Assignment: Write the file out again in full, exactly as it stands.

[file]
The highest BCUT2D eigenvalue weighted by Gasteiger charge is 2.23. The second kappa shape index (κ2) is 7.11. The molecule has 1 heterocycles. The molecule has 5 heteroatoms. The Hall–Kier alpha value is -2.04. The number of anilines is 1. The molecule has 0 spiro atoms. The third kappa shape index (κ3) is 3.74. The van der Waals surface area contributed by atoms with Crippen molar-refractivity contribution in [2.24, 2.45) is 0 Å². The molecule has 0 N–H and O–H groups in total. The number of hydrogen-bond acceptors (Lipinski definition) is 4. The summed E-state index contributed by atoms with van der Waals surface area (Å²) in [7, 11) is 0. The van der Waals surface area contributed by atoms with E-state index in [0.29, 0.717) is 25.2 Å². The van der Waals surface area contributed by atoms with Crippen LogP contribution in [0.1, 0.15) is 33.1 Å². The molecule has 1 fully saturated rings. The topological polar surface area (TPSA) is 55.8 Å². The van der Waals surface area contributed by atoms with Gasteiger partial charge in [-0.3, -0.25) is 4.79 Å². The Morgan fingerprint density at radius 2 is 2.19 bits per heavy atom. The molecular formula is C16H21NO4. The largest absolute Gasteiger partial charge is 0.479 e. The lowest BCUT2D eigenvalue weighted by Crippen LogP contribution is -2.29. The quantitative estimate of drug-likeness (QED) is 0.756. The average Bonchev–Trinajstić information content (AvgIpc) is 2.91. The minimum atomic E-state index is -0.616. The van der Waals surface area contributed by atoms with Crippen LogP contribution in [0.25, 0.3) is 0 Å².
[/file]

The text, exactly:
The highest BCUT2D eigenvalue weighted by Gasteiger charge is 2.23. The second kappa shape index (κ2) is 7.11. The molecule has 1 heterocycles. The molecule has 5 heteroatoms. The Hall–Kier alpha value is -2.04. The number of anilines is 1. The molecule has 0 spiro atoms. The third kappa shape index (κ3) is 3.74. The van der Waals surface area contributed by atoms with Crippen molar-refractivity contribution in [2.24, 2.45) is 0 Å². The molecule has 0 N–H and O–H groups in total. The number of hydrogen-bond acceptors (Lipinski definition) is 4. The summed E-state index contributed by atoms with van der Waals surface area (Å²) in [7, 11) is 0. The van der Waals surface area contributed by atoms with E-state index in [0.29, 0.717) is 25.2 Å². The van der Waals surface area contributed by atoms with Crippen LogP contribution in [0.1, 0.15) is 33.1 Å². The molecule has 1 fully saturated rings. The topological polar surface area (TPSA) is 55.8 Å². The van der Waals surface area contributed by atoms with Gasteiger partial charge in [-0.3, -0.25) is 4.79 Å². The Morgan fingerprint density at radius 2 is 2.19 bits per heavy atom. The molecular formula is C16H21NO4. The largest absolute Gasteiger partial charge is 0.479 e. The lowest BCUT2D eigenvalue weighted by Crippen LogP contribution is -2.29. The quantitative estimate of drug-likeness (QED) is 0.756. The average Bonchev–Trinajstić information content (AvgIpc) is 2.91. The minimum atomic E-state index is -0.616. The van der Waals surface area contributed by atoms with Crippen LogP contribution in [0.25, 0.3) is 0 Å².